1 Taka, 1992
Bangladesh is a poor and densely populated country, and the one taka coin has the theme of a small family. We can see a family of four-two parents and two children. And the writing at the bottom says: "small family happy family-food for all." So a small family can fulfill its needs and stay happy, and at the same time there will be lesser number of mouths to feed, so there will be food for all. This is one way to spread the message that we need to control the unabated growth of population. The obverse shows the Shapla flower.
2 Taka, 2004
Bangladesh was created in 1971 following the last Indo-Pak war in which Gen. Niazi of Pakistan signed the surrender documents in the presence of Maj.Gen. Jagjit singh Arora of India, and East Pakistan became Bangladesh. Being a new country, Bangladesh doesnt have a very long list of coins. This 2 Taka coin for one, doesnt find a mention in the Krause catalog. It shows a boy and a girl learning the Bangla alphabet, so it has a literacy based theme to it. The obverse shows the Shapla flower.
The reverse shows a bridge on the Yamuna, along with the date and denomination. The lettering at the top reads "Jomuna Bohumukhi Shetu" or the Yamuna multi-purpose bridge. This bridge connects two halves of Bangladesh: Bhuapur on the East bank to Sirajganj on the West bank. Apart from the function of transportation, it facilitates the transmission of electricity and natural gas, and also provided for the integration of telecommunication links. The bridge is located on the Trans-Asian railway which, when completed, will provide uninterrupted rail and road link from South-East Asia to North-West Europe.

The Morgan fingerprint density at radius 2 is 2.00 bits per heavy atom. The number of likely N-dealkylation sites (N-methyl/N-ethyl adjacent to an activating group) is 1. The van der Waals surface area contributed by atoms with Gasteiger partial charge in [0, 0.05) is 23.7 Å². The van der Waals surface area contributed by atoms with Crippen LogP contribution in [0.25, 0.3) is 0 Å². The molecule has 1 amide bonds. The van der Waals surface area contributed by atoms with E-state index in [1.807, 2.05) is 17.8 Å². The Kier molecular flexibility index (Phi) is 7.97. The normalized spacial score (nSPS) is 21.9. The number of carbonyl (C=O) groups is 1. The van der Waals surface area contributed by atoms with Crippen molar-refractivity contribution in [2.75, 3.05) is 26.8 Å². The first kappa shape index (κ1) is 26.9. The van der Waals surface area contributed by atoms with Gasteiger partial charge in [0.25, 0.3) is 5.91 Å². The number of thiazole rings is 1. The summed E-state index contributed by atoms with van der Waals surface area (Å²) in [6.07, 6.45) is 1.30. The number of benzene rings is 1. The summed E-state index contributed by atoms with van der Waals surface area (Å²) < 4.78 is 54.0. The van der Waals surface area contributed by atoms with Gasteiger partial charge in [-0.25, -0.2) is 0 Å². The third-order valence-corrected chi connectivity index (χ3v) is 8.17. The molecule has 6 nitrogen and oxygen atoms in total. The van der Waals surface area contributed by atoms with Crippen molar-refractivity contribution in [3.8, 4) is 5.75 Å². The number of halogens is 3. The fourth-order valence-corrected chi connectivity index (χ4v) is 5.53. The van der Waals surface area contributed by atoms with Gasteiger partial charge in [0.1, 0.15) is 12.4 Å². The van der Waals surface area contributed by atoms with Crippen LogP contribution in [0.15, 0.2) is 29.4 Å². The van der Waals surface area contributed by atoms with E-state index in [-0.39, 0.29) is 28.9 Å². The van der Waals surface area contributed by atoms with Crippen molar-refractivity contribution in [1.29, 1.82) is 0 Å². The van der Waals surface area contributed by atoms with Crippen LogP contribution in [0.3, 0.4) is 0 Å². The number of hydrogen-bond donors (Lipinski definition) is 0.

The obverse shows the Shapla flower within wreath.Shapla (Water Lily) is the national flower of Banladesh. Shapla is a flower floating at ease in almost every water bodies of Bangladesh. Brooks, ponds,lakes etc. are abodes of this flower. There are two types of Shapla differing in color. One is white and the other is pink. Other than adding to the beauty of Bangladesh, Shapla is a delicious item of food for Bangladeshis. Rural people consume it as curry. Children are also fond of eating the stem and the fruit even green. Bangladeshis adore this flower which is expressed better by making a dummy of Shapla called Shapla Chattar at Motijheel in Dhaka.